Mia Farrow also alleged Woody Allen of sexually molesting their adopted daughter
Once Hollywood’s acclaimed director, Woody Allen, has now been held up in disrepute over allegations of pedophilia.
During an interview with The Guardian, Allen, 84, opened up about the scandal that sent shockwaves down the industry.
“I assume that for the rest of my life a large number of people will think I was a predator,” he said.
Back in 1992, news broke out about Allen being involved in an affair with his then-partner Mia Farrow’s adopted daughter Soon-Yi Previn, who had been 21 at the time.
In the midst of the ugly split with her partner, Farrow also alleged him of sexually molesting their adopted seven-year-old daughter, Dylan.
The Connecticut state prosecutor in 1993 said that in spite of probable cause, no charges would be placed on Allen in order to “avoid the unjustifiable risk of exposing a child to the rigors and uncertainties of a questionable prosecution.”
Thirty-four-year-old Dylan has now, years later, maintained that she was abused at the hands of her adopted father -- claims that Allen has rejected strongly.
“I thought people would see it as laughable rubbish right away and from day one I never really took it seriously. I mean, it’s like being confronted with a story that I murdered six people with a machine gun,” he said.
He further criticized all celebrities who had denounced him following the scandal, including Colin Firth, Rebecca Hall and Greta Gerwig.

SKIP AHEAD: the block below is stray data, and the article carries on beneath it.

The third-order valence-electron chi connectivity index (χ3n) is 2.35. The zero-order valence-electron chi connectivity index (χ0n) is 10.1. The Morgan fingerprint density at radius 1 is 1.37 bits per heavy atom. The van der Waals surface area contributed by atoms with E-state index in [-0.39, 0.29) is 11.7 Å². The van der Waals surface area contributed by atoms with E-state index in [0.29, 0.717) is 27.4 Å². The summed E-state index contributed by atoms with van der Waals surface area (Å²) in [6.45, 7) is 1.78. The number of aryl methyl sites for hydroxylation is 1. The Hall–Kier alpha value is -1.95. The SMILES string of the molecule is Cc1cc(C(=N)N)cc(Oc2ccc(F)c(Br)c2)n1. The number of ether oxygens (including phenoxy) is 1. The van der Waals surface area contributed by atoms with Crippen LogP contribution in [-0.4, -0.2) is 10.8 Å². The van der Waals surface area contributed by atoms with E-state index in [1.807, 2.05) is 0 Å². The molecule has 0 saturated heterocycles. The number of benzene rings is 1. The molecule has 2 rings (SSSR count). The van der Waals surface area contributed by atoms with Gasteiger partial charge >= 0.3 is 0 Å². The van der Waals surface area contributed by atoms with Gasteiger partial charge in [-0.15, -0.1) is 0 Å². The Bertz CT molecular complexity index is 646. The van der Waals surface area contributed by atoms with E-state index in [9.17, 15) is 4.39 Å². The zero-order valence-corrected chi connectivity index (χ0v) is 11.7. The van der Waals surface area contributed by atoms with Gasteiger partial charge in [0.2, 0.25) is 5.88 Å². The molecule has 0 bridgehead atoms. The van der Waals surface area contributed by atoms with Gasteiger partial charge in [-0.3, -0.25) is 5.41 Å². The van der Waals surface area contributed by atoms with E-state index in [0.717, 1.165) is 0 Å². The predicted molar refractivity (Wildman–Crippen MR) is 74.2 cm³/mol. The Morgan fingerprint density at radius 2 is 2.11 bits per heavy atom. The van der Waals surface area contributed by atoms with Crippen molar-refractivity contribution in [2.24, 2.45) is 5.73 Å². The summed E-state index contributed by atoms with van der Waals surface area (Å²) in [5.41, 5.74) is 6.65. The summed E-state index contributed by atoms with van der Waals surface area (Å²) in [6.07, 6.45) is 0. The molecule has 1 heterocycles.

He had earlier claimed in his recently-released explosive memoir that Timothée Chalamet, that star of his 2019 film A Rainy Day in New York, had only made a public statement of regret about working with Allen owing to the pressure put on him by his sister, in order increase chances of his Oscar win for Call Me By Your Name.
“It’s silly. The actors have no idea of the facts and they latch on to some self-serving, public, safe position. Who in the world is not against child molestation? That’s how actors and actresses are, and [denouncing me] became the fashionable thing to do, like everybody suddenly eating kale,” he told The Guardian.
He said further that it is likely that the scandal may also become part of his obituary but he wouldn’t mind.
“That’s the way it is and all I can do is keep my nose to the grindstone and hope that people will come to their senses at some point. But if not, not. There are many injustices in the world far worse than this. So you live with it.”